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How to Prepare Your Family for Your Death


There is never a way to fully prepare your family for your death, but there are steps you can take which will make what follows easier on all who survive you.

Here are six actions you can take to address many of the common issues facing families when a member dies:

1.     Get a will. Family members may balk at this conversation. After all, planning for death means acknowledging that someday you will die. But everyone should have a will. Explain to your family that if you don’t have a will, the state may end up determining who gets your assets and, if you have minor children, who will care for your kids. That determination can become a complicated process and take more time than it would if there is a will.

2.     Buy life insurance. If you are currently relied upon to provide financial support for your family, life insurance is a way to make sure your family is taken care of after your death. In addition to providing some revenue to continue paying for living expenses, life insurance can be used to pay off debts and help defray future costs, such as for college or a wedding. In short, it can supply some peace of mind for your family.

3.     Check your beneficiaries. Make sure that your IRAs, 401k and life insurance all have the correct beneficiaries, the person or persons you want to receive the money after your death. Beneficiary documents supersede divorce decrees and wills. This can become important in the case of divorce, when an ex-spouse is still listed as a beneficiary.

4.     Find and arrange all your documents. It’s not uncommon for people to have their will, life insurance policies and bank account information stashed in different places. Make sure all this documentation is in one place and can be accessed by a surviving spouse or family member. That person may need to access bank accounts to pay for funeral arrangements or other necessities. Other items to include in a file are your Social Security number, proof of purchase for major items, tax returns, legal forms for deeds, retirement accounts, rental agreements and computer and online passwords.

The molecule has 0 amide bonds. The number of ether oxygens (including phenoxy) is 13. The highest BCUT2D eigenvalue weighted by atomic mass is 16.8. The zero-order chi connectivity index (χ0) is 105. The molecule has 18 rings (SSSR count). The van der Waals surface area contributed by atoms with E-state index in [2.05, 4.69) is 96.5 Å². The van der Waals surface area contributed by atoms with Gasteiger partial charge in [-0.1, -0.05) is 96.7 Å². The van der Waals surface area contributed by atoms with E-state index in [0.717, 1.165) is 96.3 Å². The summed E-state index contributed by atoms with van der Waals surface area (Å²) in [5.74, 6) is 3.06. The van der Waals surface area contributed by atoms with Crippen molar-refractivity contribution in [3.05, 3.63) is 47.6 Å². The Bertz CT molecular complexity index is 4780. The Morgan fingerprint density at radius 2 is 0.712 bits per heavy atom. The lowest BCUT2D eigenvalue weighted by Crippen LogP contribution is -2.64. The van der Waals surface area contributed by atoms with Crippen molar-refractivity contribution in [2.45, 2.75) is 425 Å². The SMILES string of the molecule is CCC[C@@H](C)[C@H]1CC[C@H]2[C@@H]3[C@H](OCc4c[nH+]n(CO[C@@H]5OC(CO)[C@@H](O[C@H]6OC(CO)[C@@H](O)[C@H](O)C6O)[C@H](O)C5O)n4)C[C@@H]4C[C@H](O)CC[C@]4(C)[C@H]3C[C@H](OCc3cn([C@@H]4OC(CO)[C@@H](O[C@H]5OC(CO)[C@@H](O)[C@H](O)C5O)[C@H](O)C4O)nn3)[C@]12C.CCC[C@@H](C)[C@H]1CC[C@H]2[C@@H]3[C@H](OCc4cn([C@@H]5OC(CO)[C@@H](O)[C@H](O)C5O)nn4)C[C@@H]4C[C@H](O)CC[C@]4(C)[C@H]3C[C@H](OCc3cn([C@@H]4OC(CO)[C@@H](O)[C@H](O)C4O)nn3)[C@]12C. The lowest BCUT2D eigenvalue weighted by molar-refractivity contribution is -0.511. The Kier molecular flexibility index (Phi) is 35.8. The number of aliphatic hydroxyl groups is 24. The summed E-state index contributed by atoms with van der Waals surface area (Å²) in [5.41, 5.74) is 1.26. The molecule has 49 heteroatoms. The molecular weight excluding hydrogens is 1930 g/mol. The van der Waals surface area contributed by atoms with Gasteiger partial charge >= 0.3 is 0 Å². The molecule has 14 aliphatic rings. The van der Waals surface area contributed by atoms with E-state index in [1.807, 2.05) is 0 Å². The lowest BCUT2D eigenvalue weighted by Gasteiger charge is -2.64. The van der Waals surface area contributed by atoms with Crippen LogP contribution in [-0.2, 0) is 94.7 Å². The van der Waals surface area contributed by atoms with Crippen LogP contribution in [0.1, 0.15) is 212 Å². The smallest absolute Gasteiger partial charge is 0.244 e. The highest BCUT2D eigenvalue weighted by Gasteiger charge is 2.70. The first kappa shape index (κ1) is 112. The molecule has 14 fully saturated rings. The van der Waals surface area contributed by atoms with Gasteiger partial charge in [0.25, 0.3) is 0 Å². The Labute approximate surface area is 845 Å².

5.     Sort through your personal possessions. People often have things that are of real or sentimental value that others don’t know much about. Catalog these items and record why they are important. Also record who should inherit what items.

6.     Leave your last wishes. It’s important that you leave instructions on how you want your funeral handled. Do you want to be buried or cremated? What kind of service would you like? Should it be in a church or in the funeral home? Having this information removes a burden from your family members, who do not have to guess what kind of arrangements you would have wanted. You can also take another step and preplan your funeral through Funeral Matters, the online funeral planning tool.

It may not be easy to talk to your family about your death, but the conversation will be worth it. By taking the guesswork out of your arrangements and by securing your paperwork and finances you will be helping your family through a difficult process.